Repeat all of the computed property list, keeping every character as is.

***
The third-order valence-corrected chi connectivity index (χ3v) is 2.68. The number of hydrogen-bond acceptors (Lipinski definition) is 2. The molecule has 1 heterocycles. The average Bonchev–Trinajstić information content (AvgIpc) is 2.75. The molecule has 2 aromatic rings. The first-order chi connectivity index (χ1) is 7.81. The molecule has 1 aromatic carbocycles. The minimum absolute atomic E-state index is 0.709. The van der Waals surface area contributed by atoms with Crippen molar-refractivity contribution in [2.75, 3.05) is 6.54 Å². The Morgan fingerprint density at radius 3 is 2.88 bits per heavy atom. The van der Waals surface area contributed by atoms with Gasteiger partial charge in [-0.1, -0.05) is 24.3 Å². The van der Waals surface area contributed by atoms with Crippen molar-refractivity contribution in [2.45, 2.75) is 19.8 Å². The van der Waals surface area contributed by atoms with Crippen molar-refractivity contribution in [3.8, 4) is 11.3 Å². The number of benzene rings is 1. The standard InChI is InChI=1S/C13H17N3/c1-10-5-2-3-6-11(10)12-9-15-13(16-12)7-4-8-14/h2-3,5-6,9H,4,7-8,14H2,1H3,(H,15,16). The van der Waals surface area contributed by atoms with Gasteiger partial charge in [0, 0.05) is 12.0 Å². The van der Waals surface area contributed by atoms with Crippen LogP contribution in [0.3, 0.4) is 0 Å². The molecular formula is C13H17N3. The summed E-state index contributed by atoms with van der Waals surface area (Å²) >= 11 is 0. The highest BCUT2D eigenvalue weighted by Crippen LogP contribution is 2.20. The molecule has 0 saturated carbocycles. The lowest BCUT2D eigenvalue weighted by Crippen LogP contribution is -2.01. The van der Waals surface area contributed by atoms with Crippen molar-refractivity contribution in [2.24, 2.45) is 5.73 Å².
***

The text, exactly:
The third-order valence-corrected chi connectivity index (χ3v) is 2.68. The number of hydrogen-bond acceptors (Lipinski definition) is 2. The molecule has 1 heterocycles. The average Bonchev–Trinajstić information content (AvgIpc) is 2.75. The molecule has 2 aromatic rings. The first-order chi connectivity index (χ1) is 7.81. The molecule has 1 aromatic carbocycles. The minimum absolute atomic E-state index is 0.709. The van der Waals surface area contributed by atoms with Crippen molar-refractivity contribution in [2.75, 3.05) is 6.54 Å². The Morgan fingerprint density at radius 3 is 2.88 bits per heavy atom. The van der Waals surface area contributed by atoms with Gasteiger partial charge in [-0.1, -0.05) is 24.3 Å². The van der Waals surface area contributed by atoms with Crippen molar-refractivity contribution in [2.45, 2.75) is 19.8 Å². The van der Waals surface area contributed by atoms with Crippen molar-refractivity contribution in [3.8, 4) is 11.3 Å². The number of benzene rings is 1. The standard InChI is InChI=1S/C13H17N3/c1-10-5-2-3-6-11(10)12-9-15-13(16-12)7-4-8-14/h2-3,5-6,9H,4,7-8,14H2,1H3,(H,15,16). The van der Waals surface area contributed by atoms with Gasteiger partial charge in [0, 0.05) is 12.0 Å². The van der Waals surface area contributed by atoms with Crippen LogP contribution in [0.3, 0.4) is 0 Å². The molecular formula is C13H17N3. The summed E-state index contributed by atoms with van der Waals surface area (Å²) >= 11 is 0. The highest BCUT2D eigenvalue weighted by Crippen LogP contribution is 2.20. The molecule has 0 saturated carbocycles. The lowest BCUT2D eigenvalue weighted by Crippen LogP contribution is -2.01. The van der Waals surface area contributed by atoms with Crippen molar-refractivity contribution in [2.24, 2.45) is 5.73 Å².